Around 300 protesters, most of them from Oak Park and a decent portion of them white, marched down Madison Street from the Oak Park/Chicago border all the way down to Garfield Park on June 13.

They demanded justice for African-American men and women who died at the hands of the police, defunding the police, accountability reforms and an end to racism.

The march was organized by a group of Oak Park residents. As noted on the event’s fundraising page, the idea was to connect Oak Parkers with their West Side neighbors and show that white residents were willing to literally talk the walk “through the disenfranchised and oppressed communities that have been plagued by police brutality,” the organizers explained.

Originally, the marchers were supposed to stick to the sidewalk, but that was quickly abandoned as they spread out across all eastbound lanes. At every block, cars honked in support of the march.

“I think I’m going to cry,” said a woman who was waiting for the bus near the corner of Madison Street and Pulaski, as she saw the approaching marchers. “Black lives matter!”

The march stopped for about 10 minutes at the Chicago Police Department’s 15th District police station, 5701 W. Madison St. As the marchers prepared to have 8 minutes and 46 seconds of silence, some kneeling, some lying prone, Omar Yamini, an Oak Park activist,  encouraged everyone to think about what it’s like to have a knee on their neck for that long as they’re begging for their lives.

“Today, we put the end to the tyranny, harassment and oppression,” he said. “You get no more chances. This relationship is toxic. This relationship is over; beat it, I can do better!”

Yamani added that now more than ever, black people need to hold black elected officials accountable and urge them to pass legislative reforms.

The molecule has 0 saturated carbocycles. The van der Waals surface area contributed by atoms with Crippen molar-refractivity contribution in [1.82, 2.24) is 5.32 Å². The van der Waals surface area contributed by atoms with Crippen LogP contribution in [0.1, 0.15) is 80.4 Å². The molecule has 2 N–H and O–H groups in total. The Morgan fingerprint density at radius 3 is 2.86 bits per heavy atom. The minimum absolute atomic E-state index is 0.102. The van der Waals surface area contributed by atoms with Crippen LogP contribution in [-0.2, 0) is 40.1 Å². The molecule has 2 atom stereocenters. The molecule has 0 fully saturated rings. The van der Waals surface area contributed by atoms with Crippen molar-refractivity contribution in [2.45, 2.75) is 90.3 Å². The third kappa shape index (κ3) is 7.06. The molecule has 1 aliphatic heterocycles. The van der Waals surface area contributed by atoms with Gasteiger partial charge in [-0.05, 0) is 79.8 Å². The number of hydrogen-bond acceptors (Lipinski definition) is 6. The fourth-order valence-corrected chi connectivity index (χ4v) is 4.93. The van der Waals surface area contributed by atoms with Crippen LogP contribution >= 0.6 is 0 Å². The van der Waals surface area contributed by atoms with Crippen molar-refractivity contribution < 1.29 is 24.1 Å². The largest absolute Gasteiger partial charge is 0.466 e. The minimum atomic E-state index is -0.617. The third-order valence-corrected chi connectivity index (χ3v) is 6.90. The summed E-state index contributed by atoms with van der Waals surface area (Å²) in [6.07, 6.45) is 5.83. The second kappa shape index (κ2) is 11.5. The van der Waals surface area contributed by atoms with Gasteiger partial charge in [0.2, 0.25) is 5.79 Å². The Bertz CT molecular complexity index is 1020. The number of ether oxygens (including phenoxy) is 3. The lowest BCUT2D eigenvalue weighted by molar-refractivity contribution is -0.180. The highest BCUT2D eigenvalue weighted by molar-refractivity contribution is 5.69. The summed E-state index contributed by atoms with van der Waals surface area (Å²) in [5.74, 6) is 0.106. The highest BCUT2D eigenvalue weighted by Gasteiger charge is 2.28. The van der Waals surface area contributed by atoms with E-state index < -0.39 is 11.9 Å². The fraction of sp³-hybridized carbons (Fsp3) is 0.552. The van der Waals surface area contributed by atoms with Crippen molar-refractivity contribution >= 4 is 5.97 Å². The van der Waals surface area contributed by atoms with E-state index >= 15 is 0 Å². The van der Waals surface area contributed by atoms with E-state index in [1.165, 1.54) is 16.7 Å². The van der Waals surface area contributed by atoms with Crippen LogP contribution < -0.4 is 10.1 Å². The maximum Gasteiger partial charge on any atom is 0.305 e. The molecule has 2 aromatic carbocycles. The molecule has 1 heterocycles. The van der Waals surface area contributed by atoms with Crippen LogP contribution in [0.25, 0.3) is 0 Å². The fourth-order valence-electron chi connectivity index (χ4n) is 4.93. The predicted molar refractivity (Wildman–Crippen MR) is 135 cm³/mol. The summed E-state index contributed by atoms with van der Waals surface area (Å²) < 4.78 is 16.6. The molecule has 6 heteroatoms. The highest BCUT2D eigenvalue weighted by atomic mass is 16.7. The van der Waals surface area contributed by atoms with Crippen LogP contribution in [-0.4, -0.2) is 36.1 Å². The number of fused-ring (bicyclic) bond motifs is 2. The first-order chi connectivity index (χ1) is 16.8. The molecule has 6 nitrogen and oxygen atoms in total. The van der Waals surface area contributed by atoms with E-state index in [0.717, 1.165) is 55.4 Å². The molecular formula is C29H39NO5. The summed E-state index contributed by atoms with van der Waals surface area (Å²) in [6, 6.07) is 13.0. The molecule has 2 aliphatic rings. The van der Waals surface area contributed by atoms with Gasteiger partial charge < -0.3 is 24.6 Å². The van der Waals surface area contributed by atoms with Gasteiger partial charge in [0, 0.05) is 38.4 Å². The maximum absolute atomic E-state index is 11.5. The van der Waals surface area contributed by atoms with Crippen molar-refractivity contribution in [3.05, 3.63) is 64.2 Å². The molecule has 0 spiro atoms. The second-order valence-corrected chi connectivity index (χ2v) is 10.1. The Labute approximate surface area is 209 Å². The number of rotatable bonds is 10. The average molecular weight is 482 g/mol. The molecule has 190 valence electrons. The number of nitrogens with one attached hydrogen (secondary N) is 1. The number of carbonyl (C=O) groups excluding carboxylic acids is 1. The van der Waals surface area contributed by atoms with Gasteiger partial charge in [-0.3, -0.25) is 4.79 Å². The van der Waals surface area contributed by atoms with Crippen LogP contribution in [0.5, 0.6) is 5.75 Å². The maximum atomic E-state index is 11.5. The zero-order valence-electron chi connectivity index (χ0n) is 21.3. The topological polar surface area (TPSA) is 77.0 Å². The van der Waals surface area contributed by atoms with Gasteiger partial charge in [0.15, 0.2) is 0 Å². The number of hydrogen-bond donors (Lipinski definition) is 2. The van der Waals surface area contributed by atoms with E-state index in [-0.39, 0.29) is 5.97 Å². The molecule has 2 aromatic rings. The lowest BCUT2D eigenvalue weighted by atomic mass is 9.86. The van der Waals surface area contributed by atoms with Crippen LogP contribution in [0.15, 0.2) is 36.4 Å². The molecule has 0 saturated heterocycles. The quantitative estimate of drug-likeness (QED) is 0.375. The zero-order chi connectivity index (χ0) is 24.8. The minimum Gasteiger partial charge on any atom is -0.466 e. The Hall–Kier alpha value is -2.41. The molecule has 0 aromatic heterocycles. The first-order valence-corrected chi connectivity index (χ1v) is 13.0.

Laurie Freivogal, of Oak Park, said she was no stranger to protests and believes that it’s important to keep a spotlight on injustice.

“We need to stay active until there’s change,” she said. “There needs to be accountability and the change to make it happen. And the police need to be accountable to the fullest extent of the law.”

Chantell Lewis said she grew up in Austin and moved to Oak Park to keep her kids safe — a move that, retrospect, may not have been the right one, she said. 

“As an African-American, as a mother of an African-American daughter, a mother of an African-American son and a wife of an African-American husband, I say we need to stop the abuse,” she said. “We need to stop abusing ourselves. Everybody has a voice and your voice needs to be heard.”

“I haven’t done much for the movement other than writing checks, said Marva Boyd, who has lived in Oak Park for 40 years. “To be honest, I started feeling guilty. I just decided that my daughter and I needed to attend this march.”

Susan Mitchell currently lives in Naperville, but she grew up in East Garfield Park before moving to Oak Park, where some of her relatives live.

“I went to a protest we had in Naperville and felt that this protest was very important,” she said. “And my grandbabies are in the march. In 1968, I thought naively that we’d be much further along by now.”